Nikon F-801s 35mm AF SLR Film Camera

Nikon F-801s 35mm AF SLR Film Camera

Film Camera Review:

Nikon F-801s 35mm AF SLR Film Camera

'A quick look review at the Nikon F-801s (N8008s), an advanced semi-professional 35mm AF SLR film camera'

Introduction and Overview

When it comes to the choice of film cameras to kick start your interest in film photography, or to go back into (if you are a digital photo enthusiast), I am one of the guys who will say that vintage manual focus cameras of the '70s may not actually be the best choice for you.

Nikon F-801s, Front right

What I am recommending is an AF (autofocus) 35mm SLR film camera from the '90s, or specifically, an AF SLR camera that was introduced about the time digital SLRs began to take root.

The simple reason for this recommendation is that these cameras are very advanced with their AF technology and comes with full PASM shooting modes, advanced metering systems, and features close to what you already have on your current digital SLRs or ILCs.

With these cameras, you will still be able to learn all the things you need to know about film cameras, say, learning about the exposure triangle or exposure compensation, and to top it all, you will always end up with images that are perfectly exposed with tack-sharp focus for each and every frame.

Stoner Camera Review: Nikon N8008S aka F801 Episode 1
The camera lines you will want to look up in this domain are the Minolta Maxxum (Dynax in Europe) series, which have the same A-mount lenses as Sony Alpha cameras, Nikon's F-series (N-series in the US) whose lenses are compatible across the board with Nikon F-mount digital SLRs, and Canon entry-level EOS SLRs.

One specific recommendation for a camera make and model that suits this genre well is from Nikon, namely the Nikon F-801s.

The Nikon F-801s

The F-801 series cameras, despite being designated as an amateur model by Nikon's 3-digit nomenclature, is actually an advanced semi-professional model. When released in 1988, Nikon ranked it just below that of the F90 / F90s (N90 / N90s) series. The update, the F-801s, comes with an added spot metering feature.

Nikon F-801s, Nikon FE2

The camera was also the technology forward to the semi-professional manual-focus Nikon FE2, whose lineage was replaced by the AF system camera Nikon was introducing in the '80s. The FE2, as we know it, is by itself a camera of high esteem and advanced features, which came with its own accolades and bragging rights.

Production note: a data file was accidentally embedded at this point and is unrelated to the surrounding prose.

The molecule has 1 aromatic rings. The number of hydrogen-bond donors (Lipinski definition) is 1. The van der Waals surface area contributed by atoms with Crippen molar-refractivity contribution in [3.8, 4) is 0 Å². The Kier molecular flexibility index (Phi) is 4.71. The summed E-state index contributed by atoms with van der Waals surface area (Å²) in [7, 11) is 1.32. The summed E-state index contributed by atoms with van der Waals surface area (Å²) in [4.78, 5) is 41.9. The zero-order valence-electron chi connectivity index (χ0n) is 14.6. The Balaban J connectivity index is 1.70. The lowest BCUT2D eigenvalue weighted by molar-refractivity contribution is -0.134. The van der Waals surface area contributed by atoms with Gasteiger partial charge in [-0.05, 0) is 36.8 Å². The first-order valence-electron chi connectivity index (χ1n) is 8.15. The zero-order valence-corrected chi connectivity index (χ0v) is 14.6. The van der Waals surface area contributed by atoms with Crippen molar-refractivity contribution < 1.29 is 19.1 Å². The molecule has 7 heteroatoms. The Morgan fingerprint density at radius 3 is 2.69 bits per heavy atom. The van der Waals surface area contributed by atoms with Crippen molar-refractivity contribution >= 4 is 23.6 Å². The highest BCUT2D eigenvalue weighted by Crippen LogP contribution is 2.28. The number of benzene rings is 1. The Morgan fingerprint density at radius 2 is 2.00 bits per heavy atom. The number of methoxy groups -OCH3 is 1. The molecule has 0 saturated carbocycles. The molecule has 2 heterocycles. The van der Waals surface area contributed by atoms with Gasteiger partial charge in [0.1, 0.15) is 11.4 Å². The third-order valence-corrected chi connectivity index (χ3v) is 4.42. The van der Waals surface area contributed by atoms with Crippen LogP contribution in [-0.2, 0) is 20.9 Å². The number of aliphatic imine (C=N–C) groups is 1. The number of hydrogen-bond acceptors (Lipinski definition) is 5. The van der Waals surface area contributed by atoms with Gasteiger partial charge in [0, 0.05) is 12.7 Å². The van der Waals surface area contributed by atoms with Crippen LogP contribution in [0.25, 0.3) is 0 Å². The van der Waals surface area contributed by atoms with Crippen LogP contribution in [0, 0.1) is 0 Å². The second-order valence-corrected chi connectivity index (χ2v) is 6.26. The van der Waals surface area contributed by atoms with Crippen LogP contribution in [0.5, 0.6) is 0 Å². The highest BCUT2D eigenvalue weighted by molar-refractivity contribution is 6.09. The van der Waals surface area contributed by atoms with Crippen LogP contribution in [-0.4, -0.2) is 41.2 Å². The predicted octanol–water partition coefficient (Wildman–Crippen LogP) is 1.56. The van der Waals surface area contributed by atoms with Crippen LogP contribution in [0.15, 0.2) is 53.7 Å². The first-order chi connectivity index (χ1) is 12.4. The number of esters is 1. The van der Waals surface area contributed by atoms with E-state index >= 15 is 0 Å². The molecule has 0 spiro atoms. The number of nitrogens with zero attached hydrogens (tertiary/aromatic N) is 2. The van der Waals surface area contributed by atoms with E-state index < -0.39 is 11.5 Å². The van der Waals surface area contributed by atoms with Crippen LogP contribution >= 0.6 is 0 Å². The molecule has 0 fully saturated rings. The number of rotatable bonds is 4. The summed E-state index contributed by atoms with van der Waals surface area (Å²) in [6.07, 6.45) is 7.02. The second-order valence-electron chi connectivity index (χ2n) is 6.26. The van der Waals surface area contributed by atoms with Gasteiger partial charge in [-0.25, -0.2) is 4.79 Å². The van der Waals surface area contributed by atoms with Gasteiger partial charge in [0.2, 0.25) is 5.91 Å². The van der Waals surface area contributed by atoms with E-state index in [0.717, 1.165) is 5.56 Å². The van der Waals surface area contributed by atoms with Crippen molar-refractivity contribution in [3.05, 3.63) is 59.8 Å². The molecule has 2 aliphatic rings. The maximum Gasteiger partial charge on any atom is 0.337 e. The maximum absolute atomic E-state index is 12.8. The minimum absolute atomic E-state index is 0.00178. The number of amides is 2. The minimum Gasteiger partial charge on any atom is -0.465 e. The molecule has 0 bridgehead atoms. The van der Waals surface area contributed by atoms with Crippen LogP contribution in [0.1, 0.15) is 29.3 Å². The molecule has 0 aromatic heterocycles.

During the early 1990s, the F-801s was Nikon's top-selling non-professional AF SLR cameras in a range that includes the entry-level F-401 and F-601, and the professional F4. The F-801s, which was in production from 1991 to 1999, was later replaced by the F80.

Nikon F-801s, Front

These include a fully programmed automatic exposure system, shutter speed range from 30-second to 1/8000-second, with B, 1/250-second flash synchronization, evaluative 2D Matrix, and 75% Center-Weighted Average metering modes.

Nikon F-801s, Top

Unique to the camera is the Multiple Exposure capabilities which allow up to nine shots on a single frame, and a 'two-shot' self-timer which allows a second shot to be taken by the self-timer a couple of seconds after the first.

Nikon F-801s, Back

Film speed is DX-coded, with manual override, from ISO 6 to 6400. The F801S is compatible with the Nikon Multi-Control Back MF-21, which allows for freeze-focus, data imprinting, and automatic exposure bracketing.

Nikon F-801s, Bottom

Similar to the professional Nikon F4, the F-801 and F-801s will accept most Nikon AI and AF F-mount lenses. All features are available when used with AF-type lenses while Manual and Aperture-Priority exposure programs using center-weighted metering are available for non-CPU (AI and AI-S) lenses.

Nikon F-801s, Film box

Autofocus is not supported with AF-I (autofocus with internal motor) and AF-S (built-in autofocus with silent wave motor) lenses, and Vibration Reduction (VR) is not available at all. G-type lenses are usable in Program and Shutter-Priority modes, and in Manual or Aperture-Priority modes only at the minimum aperture.

Exposure Modes